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County commissioners in Garfield and Rio Blanco counties—the center of the natural-gas rich Piceance Basin—told state officials at recent meetings that new state regulations have slowed development of natural gas there, reports the Glenwood Springs Independent.

“We’re at a slowdown on the Western Slope … at a time when we should be seeing an uptick,” said Tom Jankovsky, a Garfield County commissioner.

The Piceance Basin was the center of fossil fuel extraction early in the 21st century when natural gas prices hit $14.5 per million Btu in 2008 Then came the success of hydraulic fracturing, boosting yields of oil and natural gas. Prices of natural gas plummeted to $2 and even less. Drilling all but stopped in the Piceance Basin. Now, of course, they are rising again—if nowhere near the prices of 13 years ago.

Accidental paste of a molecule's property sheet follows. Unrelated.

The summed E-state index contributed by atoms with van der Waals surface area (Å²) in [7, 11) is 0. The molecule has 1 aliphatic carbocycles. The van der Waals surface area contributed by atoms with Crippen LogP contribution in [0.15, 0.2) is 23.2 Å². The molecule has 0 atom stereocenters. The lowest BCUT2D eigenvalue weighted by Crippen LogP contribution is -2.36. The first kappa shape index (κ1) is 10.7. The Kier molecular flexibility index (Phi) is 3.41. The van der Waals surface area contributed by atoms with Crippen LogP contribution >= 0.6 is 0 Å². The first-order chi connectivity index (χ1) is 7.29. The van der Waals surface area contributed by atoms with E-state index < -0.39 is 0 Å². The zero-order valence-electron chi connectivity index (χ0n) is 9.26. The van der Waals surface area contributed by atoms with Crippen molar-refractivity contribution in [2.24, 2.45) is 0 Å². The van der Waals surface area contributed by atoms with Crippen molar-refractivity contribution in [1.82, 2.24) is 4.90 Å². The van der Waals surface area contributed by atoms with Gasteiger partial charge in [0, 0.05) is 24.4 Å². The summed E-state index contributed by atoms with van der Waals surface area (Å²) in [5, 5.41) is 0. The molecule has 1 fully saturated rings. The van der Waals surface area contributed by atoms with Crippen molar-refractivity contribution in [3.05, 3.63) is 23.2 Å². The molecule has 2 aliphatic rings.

The Piceance Basin natural gas deposits are located in deeper formations and hence are more expensive to extract.

The newspaper also reports a dispute about whether the public was properly barred from joining members of the Colorado Oil and Gas Conservation Commission on an educational tour in Garfield County.

The Colorado attorney general’s office ruled the meeting didn’t have to be public because it was educational in nature and was on private property. Nonsense, says Steve Zansberg, an attorney who is president of the Colorado Freedom of Information Coalition.

See also, A vision for the locavore equivalent in energy

 

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